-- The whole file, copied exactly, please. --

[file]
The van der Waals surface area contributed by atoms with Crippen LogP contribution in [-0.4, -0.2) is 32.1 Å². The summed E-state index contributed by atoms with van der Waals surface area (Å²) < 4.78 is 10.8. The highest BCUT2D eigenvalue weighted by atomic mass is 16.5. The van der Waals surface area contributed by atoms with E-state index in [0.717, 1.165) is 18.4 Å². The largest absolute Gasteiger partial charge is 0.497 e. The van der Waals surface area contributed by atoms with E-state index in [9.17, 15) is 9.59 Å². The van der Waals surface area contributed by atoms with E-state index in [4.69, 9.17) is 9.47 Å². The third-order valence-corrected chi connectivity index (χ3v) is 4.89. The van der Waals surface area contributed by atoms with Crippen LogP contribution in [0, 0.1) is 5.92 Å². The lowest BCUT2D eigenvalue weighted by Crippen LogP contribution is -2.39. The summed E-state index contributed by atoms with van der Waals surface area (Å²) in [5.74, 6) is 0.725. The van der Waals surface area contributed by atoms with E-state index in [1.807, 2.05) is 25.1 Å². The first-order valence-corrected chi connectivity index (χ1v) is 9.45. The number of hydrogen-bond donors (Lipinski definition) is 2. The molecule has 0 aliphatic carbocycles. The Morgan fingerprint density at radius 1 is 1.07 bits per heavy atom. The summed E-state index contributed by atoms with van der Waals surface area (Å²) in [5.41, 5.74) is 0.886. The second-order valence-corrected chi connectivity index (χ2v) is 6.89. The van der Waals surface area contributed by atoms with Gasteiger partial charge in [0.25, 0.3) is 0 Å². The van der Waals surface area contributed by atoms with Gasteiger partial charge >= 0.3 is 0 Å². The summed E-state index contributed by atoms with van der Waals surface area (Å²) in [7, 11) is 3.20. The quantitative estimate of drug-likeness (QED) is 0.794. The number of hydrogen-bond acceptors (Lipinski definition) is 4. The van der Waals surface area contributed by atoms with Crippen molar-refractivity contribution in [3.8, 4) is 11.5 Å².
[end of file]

The van der Waals surface area contributed by atoms with Crippen LogP contribution in [-0.4, -0.2) is 32.1 Å². The summed E-state index contributed by atoms with van der Waals surface area (Å²) < 4.78 is 10.8. The highest BCUT2D eigenvalue weighted by atomic mass is 16.5. The van der Waals surface area contributed by atoms with E-state index in [0.717, 1.165) is 18.4 Å². The largest absolute Gasteiger partial charge is 0.497 e. The van der Waals surface area contributed by atoms with E-state index in [9.17, 15) is 9.59 Å². The van der Waals surface area contributed by atoms with E-state index in [4.69, 9.17) is 9.47 Å². The third-order valence-corrected chi connectivity index (χ3v) is 4.89. The van der Waals surface area contributed by atoms with Crippen LogP contribution in [0, 0.1) is 5.92 Å². The lowest BCUT2D eigenvalue weighted by Crippen LogP contribution is -2.39. The summed E-state index contributed by atoms with van der Waals surface area (Å²) in [5.74, 6) is 0.725. The van der Waals surface area contributed by atoms with E-state index in [1.807, 2.05) is 25.1 Å². The first-order valence-corrected chi connectivity index (χ1v) is 9.45. The number of hydrogen-bond donors (Lipinski definition) is 2. The molecule has 0 aliphatic carbocycles. The Morgan fingerprint density at radius 1 is 1.07 bits per heavy atom. The summed E-state index contributed by atoms with van der Waals surface area (Å²) in [5.41, 5.74) is 0.886. The second-order valence-corrected chi connectivity index (χ2v) is 6.89. The van der Waals surface area contributed by atoms with Gasteiger partial charge in [0.25, 0.3) is 0 Å². The van der Waals surface area contributed by atoms with Gasteiger partial charge >= 0.3 is 0 Å². The summed E-state index contributed by atoms with van der Waals surface area (Å²) in [7, 11) is 3.20. The quantitative estimate of drug-likeness (QED) is 0.794. The number of hydrogen-bond acceptors (Lipinski definition) is 4. The van der Waals surface area contributed by atoms with Crippen molar-refractivity contribution in [3.8, 4) is 11.5 Å².